Every creative moment is preceded by a problem. The problem leads to frustration, an impasse, where it seem no solution will ever be reached. The problem makes us want to quit—it’s too vast, too impossible to solve. Only when we are saturated in disappointment, and have nearly given up on looking does the answer reveal itself in a “Eureka!” moment. In the afterglow, the solution to the awful problem appears obvious and clear. “The neuroscience of Bob Dylan’s genius” is a Guardian published excerpt from American author and journalist Jonah Lehrer’s upcoming book Imagine: How Creativity Works. By way of Bob Dylan, he shows how this procedure of realization crosses the borders of right and left brain to inform creative events.
Although Dylan’s creativity remained a constant – he wrote because he didn’t know what else to do – there were increasing signs that he was losing interest in creating music. The only talent he cared about was being ruined by fame. The breaking point probably came after a brief vacation in Portugal, where Dylan got a vicious case of food poisoning. The illness forced him to stay in bed for a week, giving the singer a rare chance to reflect. “I realised I was very drained,” Dylan would later confess. “I was playing a lot of songs I didn’t want to play. It’s very tiring having other people tell you how much they dig you if you yourself don’t dig you.”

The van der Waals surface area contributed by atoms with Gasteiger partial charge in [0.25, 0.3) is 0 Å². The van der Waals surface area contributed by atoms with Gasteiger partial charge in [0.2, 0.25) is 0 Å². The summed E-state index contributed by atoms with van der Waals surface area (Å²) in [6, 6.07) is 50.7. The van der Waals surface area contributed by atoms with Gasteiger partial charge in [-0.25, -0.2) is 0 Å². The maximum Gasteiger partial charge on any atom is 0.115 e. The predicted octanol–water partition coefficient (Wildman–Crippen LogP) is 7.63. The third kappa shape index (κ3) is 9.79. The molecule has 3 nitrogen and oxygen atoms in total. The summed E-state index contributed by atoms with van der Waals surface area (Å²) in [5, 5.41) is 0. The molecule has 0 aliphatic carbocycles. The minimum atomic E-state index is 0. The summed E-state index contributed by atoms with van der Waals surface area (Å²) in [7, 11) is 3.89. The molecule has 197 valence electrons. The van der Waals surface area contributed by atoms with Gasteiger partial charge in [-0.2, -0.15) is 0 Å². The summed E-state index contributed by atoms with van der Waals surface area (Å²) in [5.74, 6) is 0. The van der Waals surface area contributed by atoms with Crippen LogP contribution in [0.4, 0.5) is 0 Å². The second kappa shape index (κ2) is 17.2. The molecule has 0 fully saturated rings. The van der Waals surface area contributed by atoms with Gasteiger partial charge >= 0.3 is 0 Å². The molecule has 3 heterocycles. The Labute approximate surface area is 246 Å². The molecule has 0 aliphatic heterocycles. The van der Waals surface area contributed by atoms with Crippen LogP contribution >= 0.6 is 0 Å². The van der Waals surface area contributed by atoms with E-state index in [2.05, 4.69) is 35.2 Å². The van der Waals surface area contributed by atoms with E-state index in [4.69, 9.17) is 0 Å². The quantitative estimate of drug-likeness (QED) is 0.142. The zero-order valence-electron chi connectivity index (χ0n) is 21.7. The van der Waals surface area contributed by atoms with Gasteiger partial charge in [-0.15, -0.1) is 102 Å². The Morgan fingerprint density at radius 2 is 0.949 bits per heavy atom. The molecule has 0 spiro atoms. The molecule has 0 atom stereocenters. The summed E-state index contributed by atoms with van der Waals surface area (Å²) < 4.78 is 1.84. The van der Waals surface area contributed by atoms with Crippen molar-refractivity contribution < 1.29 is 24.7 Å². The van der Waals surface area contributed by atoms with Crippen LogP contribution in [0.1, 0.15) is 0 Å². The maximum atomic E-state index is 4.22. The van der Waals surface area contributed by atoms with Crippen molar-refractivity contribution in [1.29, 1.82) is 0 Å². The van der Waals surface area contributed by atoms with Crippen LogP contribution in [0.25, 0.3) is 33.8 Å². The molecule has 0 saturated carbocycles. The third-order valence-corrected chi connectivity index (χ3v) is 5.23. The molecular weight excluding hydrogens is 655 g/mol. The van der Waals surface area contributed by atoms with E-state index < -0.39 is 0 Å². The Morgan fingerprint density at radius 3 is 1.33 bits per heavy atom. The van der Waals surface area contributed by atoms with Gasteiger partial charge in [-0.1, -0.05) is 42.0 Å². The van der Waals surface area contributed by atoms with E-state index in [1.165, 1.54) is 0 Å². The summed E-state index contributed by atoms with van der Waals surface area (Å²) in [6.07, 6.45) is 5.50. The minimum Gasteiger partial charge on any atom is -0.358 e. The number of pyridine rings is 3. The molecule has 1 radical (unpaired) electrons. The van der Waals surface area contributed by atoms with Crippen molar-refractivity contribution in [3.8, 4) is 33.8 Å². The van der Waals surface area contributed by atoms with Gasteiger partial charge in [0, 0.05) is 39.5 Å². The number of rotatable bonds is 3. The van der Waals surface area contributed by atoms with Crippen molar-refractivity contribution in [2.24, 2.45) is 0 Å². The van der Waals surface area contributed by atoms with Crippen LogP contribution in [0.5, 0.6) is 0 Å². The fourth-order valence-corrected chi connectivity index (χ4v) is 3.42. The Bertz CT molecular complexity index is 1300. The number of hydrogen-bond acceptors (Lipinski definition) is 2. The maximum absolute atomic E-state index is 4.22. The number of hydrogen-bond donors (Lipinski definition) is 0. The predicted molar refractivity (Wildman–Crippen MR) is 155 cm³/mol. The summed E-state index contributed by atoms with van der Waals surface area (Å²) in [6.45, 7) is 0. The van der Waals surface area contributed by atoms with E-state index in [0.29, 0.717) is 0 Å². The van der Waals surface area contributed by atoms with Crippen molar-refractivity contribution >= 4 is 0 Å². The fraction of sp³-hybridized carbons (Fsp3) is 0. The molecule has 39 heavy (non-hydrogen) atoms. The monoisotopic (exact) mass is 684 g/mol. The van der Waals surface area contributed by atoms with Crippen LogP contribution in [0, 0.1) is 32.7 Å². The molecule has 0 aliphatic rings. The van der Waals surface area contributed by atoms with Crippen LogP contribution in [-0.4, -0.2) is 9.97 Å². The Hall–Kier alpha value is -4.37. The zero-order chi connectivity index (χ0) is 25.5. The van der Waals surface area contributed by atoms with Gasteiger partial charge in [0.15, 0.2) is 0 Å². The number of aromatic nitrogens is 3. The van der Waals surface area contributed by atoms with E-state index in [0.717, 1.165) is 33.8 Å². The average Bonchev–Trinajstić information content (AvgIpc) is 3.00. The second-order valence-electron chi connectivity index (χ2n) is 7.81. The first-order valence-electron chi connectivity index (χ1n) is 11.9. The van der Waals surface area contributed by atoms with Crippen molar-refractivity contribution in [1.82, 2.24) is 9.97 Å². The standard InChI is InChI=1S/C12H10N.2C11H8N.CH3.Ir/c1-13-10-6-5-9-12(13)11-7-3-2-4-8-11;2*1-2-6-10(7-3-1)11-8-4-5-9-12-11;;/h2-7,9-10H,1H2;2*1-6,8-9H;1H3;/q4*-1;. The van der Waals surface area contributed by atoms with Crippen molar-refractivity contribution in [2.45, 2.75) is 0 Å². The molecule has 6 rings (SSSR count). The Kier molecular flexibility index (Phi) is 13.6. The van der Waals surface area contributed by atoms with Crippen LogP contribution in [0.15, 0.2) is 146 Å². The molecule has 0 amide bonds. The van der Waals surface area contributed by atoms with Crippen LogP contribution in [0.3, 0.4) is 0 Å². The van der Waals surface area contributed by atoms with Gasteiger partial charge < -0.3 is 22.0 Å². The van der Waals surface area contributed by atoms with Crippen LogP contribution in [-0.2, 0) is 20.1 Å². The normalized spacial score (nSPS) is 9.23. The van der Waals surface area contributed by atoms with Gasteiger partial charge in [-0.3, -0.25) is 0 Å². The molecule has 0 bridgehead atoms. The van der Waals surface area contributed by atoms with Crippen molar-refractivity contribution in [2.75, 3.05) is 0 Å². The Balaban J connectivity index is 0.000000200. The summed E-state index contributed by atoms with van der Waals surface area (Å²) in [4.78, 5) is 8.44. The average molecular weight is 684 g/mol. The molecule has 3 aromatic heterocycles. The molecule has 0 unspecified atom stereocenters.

Dylan has met his creative wall, one that will push him to frustration, even to the point of wanting to quit music.
The first stage is the impasse. If we’re lucky, however, that hopelessness eventually gives way to a revelation. This is another essential feature of moments of insight: the feeling of certainty that accompanies the new idea. After Archimedes had his eureka moment – he realised that the displacement of water could be used to measure the volume of objects – he immediately leaped out of the bath and ran to tell the king about his solution. He arrived at the palace stark naked and dripping wet.
At first glance, the moment of insight can seem like an impenetrable enigma. We are stuck and then we’re not, and we have no idea what happened in between. It’s as if the cortex is sharing one of its secrets. The question, of course, is how these insights happen.